(/Edit)

As for the video, I'm not a great fan of him, but there is no denying it's pretty through. it's a progression video. Looking at only the bump part greatly diminish the meaning of the video. There is a lot of unique tips too, like it or not. The early parts have a lot of emphasis on carving, or rather, stepping up to carving from sliding turn. Lot of emphasis on straight knees to the black jacket guy, with a fist width space between (Hiza hanashite, Hiza hanashite). Also making wide arcs with a lot of width. Another notable tip is inside foot pressure. He didn't say to pressure the inside foot, but repeatedly says "move your body as if you are on the inside ski". I bet the girl with the white jacket has a racing background and she didn't get many comments at this stage. If you can carve, this stage is basically about carving patiently until you go sideways quite a bit.

Then next is basically falling leaf to get the fore aft movement.

Then there is a bunch of slow speed stuff. Notable thing is he's letting the student do sideways, sliding turn then change the gear mid turn into carving to have them feel the difference.

When he instruct to do carving oriented turns, he repeatedly say moving to the tips of the skis (well not that it's surprising).

Then he moves to large turns and instruct to lean big time. And pull the inside hip. All this is for carving and at this point balance is not a focus. Leaning and pulling the inside hip, they are unbalanced but his focus (I assume) is to have them feel the carving, like extreme carving if anybody remember/know.

It's getting VERY long so I'll post before going to the next section.
 
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CoPow

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Now finally Step 5 about bumps at 39:30 ish. At first he pointed out they both are going straight down and he does not want them to do it (at this point of their progress). He goes Blue Line but with more side space and let the students basically go straight (deeply across the hill), starting from before the blue line, and then they have to stop after the next bump. The focus is to feel the up and down of the bump and stop. Then he starts to have the students do a turn then stop with a pole plant. He emphases going sideways. Then he starts giving out mini tips. What I found interesting is from 46:40, he says to not bend the knees as it causes your butt to be in the backseat. Instead bend your hips and lean the upper body forwards and do a bit of a bow without knees bent, nor open, just natural. Then a bunch of emphasis to heading sideways, planting the pole ahead of where you are heading, not downwards. At around 51:40, "ojigi suru, ojigi suru" is the timing they are told to bow.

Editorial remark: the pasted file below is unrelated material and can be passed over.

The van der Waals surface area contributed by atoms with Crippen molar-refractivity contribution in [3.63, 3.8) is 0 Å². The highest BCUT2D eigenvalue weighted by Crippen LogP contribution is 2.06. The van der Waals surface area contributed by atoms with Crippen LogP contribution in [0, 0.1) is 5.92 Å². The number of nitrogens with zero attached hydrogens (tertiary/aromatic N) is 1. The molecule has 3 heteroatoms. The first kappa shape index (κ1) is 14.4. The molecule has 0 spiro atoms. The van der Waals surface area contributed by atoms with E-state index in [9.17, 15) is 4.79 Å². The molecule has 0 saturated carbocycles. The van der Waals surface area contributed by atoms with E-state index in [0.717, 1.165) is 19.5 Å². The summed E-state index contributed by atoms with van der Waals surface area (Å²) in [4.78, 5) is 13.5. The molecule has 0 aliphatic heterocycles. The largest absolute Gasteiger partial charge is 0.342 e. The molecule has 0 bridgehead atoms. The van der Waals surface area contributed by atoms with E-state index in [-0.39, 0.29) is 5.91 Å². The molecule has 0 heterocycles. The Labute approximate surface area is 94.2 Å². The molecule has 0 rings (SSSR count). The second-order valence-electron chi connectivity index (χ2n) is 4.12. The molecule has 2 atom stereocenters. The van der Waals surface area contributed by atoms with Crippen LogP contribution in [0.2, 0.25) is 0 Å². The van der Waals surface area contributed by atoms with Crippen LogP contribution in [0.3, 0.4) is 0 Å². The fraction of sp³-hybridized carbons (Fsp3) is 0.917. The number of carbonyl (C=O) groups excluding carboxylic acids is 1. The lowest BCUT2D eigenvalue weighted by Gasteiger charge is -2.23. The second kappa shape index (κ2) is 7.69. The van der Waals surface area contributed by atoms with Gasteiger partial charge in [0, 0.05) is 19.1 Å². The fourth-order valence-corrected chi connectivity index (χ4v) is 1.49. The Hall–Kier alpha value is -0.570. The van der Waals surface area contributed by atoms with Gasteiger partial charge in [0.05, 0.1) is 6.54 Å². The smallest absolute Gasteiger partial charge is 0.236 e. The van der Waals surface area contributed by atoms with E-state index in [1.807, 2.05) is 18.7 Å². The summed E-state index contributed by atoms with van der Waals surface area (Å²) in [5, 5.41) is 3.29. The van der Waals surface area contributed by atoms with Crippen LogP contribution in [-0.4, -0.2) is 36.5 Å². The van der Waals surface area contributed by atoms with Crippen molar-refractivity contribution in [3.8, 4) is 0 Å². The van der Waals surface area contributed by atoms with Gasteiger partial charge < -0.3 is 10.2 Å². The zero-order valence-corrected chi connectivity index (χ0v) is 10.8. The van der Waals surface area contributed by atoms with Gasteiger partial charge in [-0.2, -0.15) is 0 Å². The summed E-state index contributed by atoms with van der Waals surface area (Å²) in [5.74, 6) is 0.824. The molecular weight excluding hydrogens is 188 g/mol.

After than, he has them smear a bit more downwards, leading them to more of linked blue line turns.

I was getting lazier and lazier as there is so many tips and so I skipped more and more tips, but this is how basically the video goes.
 
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jack97

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Frame captures to make this conversation easier:
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Bump turns on the left have visible absorption, while turn mechanics are the same both sides.
He's using a flexion release for every turn. His skis move away from him, way out to the side.
In the bumps he is aiming those skis at the shoulder of a neighboring bump.
In both sets of turns, his edges are high and gripping. His skis turn him.
All the turns are C-shaped; there's a top to each turn. They are round.